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The Unsustainable Demise of Public Administration
Francesco P. Cerase
Administrative Theory & Praxis
Vol. 21, No. 4, Millennium Issue (Dec., 1999), pp. 419-426
Published by: Taylor & Francis, Ltd.
Stable URL: http://www.jstor.org/stable/25611379
Page Count: 8
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This paper explores the further implications of adopting market and managerial principles in conducting public action. The focus is on the risk of losing sight of public interest, blurring the distinctiveness of publicness and turning citizens into customers. Furthermore, the paper argues that behind the curtain which announces the triumphant advance of marketization and managerialism the scene is quite confused both on the side of theory and on that of action plans. With the demise of the public sector, the dismantling of the public administration and its regulative buffers, the new century may find itself with a much higher degree of social inequality and a much more defenseless citizen than the developments of the previous one had produced. As an answer, a move for the recovery and come-back of public administration is foreseeable and here lies the challenge to administrative theory and practice. The challenge concerns reinventing government—this time by reinstating a notion of publicness—and it concerns public administrators' ethos and practice. But a third issue underlies the first two, and it concerns agency. Who is going to pick up the challenge?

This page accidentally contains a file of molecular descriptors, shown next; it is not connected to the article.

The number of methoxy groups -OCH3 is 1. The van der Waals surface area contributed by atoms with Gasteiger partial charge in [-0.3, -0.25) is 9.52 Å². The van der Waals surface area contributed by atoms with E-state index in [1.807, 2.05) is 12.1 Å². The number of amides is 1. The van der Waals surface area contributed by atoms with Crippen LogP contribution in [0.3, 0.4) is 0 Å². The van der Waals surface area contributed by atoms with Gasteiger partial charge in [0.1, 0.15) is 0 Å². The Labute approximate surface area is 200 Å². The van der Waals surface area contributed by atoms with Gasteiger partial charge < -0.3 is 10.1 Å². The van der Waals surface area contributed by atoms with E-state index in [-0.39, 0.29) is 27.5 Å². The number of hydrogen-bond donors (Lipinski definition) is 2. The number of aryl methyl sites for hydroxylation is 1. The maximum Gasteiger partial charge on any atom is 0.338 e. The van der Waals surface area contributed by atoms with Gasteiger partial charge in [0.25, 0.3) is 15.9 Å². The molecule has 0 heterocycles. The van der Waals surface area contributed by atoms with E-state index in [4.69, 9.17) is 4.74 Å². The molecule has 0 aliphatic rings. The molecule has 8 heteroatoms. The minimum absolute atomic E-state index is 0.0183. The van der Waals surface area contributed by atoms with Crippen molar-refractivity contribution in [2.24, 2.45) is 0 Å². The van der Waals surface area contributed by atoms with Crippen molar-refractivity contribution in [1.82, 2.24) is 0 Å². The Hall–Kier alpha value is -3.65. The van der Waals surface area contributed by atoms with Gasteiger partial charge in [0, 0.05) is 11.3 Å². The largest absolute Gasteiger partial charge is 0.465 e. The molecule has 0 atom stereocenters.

Administrative Theory & Praxis © 1999 Taylor & Francis, Ltd.